Education

The Salt
5:01 am
Sat March 28, 2015

Guess What Makes The Cut As A 'Smart Snack' In Schools? Hot Cheetos

Frito-Lay reformulated Flamin' Hot Cheetos, a perennial favorite among school kids, to meet new federal "Smart Snack" rules for schools.
Meredith Rizzo/NPR

Originally published on Wed April 8, 2015 3:07 pm

Flamin' Hot Cheetos might conjure a lot of descriptors: spicy, crunchy, unnaturally fiery red. But it's a good bet that "healthy" didn't exactly spring to mind.

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The Two-Way
2:14 pm
Fri March 27, 2015

University Of Oklahoma: Racist Chant Learned At National Frat Event

University of Oklahoma President David Boren talks with the media before the start of a Board of Regents meeting in Oklahoma City earlier this month in which the SAE fraternity issue was to be discussed.
Sue Ogrocki AP

Originally published on Fri March 27, 2015 3:36 pm

The president of the University of Oklahoma says two dozen students from the Sigma Alpha Epsilon fraternity have been disciplined for taking part in a racist chant about African-Americans and lynching that was videotaped and went viral earlier this month.

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Sigma Alpha Epsilon
9:24 am
Fri March 27, 2015

Boren: Racist Chant Learned On National Leadership Cruise, High School Students On Bus

University of Oklahoma President David Boren addresses reporters on the steps of Evans Hall Friday to announce the findings of OU's investigation into the local chapter of the SIgma Alpha Epsilon fraternity.
Kate Carlton Greer KGOU

Updated 5:06 p.m.: SAE reaction to University of Oklahoma investigation

The SAE national office confirmed in a webpost that the fraternity's former OU chapter members "likely learned a racist chant while attending a national Leadership School about four years ago." Regardless, SAE executive director Blaine Ayers believes that the chant is not pervasive across the fraternity's 237 groups.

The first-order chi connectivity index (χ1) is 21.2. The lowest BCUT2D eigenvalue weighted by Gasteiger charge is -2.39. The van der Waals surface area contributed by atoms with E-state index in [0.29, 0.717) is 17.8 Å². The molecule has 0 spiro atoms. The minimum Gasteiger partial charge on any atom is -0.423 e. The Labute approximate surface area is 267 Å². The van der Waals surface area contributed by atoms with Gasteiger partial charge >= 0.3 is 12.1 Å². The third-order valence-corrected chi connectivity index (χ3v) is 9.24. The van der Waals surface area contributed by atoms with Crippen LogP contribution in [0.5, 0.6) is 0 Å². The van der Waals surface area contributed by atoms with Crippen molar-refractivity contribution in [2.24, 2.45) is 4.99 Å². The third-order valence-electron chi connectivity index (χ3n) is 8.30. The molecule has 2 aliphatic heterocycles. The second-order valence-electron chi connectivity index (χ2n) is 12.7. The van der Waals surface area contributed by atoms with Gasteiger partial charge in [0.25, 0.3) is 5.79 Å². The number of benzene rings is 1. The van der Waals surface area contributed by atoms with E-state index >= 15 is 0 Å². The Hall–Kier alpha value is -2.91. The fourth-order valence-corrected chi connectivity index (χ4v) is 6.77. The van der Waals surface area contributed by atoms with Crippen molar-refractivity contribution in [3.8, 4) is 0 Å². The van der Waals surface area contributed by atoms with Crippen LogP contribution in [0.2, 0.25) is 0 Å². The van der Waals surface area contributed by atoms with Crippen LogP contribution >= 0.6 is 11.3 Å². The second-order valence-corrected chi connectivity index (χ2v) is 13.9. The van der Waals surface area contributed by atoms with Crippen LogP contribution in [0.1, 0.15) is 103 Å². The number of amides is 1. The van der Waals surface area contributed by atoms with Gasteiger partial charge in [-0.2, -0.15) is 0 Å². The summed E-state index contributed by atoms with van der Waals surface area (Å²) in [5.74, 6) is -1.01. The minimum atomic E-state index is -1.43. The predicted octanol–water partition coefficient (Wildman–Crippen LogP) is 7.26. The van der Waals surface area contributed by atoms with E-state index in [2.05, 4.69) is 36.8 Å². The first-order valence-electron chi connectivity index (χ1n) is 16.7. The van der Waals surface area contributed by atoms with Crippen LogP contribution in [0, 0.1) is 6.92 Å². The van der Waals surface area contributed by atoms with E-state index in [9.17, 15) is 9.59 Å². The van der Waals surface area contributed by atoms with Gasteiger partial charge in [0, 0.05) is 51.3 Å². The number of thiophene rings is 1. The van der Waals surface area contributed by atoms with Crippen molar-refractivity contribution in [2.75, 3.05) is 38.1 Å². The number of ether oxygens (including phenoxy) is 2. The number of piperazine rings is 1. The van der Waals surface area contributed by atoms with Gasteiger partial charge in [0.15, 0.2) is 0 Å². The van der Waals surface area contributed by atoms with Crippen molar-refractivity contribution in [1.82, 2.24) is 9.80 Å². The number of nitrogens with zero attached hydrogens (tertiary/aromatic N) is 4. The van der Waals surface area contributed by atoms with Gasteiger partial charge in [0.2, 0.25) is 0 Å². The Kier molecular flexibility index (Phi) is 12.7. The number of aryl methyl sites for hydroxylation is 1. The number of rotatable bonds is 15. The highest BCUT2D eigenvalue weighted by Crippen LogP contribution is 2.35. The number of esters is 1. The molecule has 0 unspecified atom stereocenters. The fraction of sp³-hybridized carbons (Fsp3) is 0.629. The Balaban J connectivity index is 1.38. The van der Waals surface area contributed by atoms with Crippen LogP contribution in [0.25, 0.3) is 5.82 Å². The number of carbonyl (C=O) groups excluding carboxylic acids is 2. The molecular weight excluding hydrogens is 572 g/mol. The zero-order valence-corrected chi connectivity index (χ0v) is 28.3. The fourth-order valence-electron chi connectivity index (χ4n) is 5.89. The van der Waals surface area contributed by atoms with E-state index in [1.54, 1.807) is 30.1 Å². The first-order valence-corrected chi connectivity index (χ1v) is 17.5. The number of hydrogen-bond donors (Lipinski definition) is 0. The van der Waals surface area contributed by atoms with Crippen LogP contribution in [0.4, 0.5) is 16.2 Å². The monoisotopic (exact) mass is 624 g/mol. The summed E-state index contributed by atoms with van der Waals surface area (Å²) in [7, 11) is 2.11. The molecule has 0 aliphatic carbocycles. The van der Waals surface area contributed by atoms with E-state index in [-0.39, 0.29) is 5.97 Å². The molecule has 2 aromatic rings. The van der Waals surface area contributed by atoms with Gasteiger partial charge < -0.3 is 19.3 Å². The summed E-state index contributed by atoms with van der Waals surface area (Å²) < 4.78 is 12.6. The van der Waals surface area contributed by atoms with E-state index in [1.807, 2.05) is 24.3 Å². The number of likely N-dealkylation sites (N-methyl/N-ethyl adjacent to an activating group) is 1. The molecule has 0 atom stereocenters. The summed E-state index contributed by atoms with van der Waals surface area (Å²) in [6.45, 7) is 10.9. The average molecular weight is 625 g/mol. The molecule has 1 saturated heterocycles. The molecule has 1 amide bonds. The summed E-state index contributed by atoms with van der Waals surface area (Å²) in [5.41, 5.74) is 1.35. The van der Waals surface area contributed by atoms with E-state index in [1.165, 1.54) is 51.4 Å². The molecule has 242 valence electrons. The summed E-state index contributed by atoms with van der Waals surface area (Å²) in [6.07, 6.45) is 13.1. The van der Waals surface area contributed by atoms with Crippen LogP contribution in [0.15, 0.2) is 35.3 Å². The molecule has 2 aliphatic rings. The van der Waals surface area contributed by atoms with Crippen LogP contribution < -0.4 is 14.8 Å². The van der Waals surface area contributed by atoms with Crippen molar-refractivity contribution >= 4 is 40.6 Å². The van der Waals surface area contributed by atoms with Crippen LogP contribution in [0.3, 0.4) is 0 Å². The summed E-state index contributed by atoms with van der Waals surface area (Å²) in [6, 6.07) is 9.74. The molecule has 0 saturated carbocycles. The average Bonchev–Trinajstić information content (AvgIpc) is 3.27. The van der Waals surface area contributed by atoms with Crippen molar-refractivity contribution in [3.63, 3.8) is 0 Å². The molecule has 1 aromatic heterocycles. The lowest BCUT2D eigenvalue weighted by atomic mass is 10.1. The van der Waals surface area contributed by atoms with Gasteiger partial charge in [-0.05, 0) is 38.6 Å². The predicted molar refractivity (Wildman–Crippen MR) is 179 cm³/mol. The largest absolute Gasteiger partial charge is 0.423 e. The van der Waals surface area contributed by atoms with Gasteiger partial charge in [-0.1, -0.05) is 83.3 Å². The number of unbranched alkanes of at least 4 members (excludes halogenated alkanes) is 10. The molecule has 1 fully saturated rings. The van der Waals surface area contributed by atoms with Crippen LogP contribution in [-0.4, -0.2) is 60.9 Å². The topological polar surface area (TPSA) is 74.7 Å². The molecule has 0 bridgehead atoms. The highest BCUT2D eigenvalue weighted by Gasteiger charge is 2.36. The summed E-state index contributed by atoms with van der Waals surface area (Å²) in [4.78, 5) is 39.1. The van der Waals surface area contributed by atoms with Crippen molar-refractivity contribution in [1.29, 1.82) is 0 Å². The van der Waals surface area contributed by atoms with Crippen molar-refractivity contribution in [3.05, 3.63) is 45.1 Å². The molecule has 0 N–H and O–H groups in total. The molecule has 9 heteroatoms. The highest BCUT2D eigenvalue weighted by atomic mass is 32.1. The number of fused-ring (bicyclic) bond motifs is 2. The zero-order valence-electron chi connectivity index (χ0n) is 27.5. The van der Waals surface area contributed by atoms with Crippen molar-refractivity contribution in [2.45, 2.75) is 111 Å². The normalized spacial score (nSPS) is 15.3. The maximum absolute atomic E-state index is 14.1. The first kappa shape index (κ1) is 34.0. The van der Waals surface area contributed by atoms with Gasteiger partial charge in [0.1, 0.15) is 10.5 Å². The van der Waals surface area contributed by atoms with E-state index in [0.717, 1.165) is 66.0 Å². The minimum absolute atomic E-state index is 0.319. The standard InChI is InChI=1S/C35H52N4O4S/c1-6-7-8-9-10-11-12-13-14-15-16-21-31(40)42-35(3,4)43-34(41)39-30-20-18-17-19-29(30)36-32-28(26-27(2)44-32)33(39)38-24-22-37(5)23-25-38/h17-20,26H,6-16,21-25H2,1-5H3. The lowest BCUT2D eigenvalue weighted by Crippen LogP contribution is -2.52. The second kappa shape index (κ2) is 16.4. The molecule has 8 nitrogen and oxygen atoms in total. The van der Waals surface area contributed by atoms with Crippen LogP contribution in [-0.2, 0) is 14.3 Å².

Ayers said SAE's investigation is ongoing and they are looking at each of the fraternity's local chapters.

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NPR Ed
6:03 am
Fri March 27, 2015

Stretching One Great Teacher Across Many Classrooms

At Nashville's Bailey Middle Prep, Whitney Bradley teaches her 8th-graders how to organize an essay in preparation for the writing section of Tennessee's standardized test. Most in her class trail their peers in literacy.
Blake Farmer Nashville Public Radio

Originally published on Mon March 30, 2015 10:55 pm

A stack of research suggests that all the classroom technology in the world can't compare to the power of a great teacher. And, since we haven't yet figured out how to clone our best teachers, a few schools around the country are trying something like it: Stretching them across multiple classrooms.

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NPR Ed
7:32 am
Thu March 26, 2015

Are Women's Colleges Doomed? What Sweet Briar's Demise Tells Us

Students in the Powell Reading Room at Sweet Briar College, circa 1950.
Rebecca Thomson Flikr Creative Commons

Originally published on Thu March 26, 2015 8:21 am

Sweet Briar College in Virginia will close its doors in May, after 114 years of teaching women at its scenic campus in western Virginia.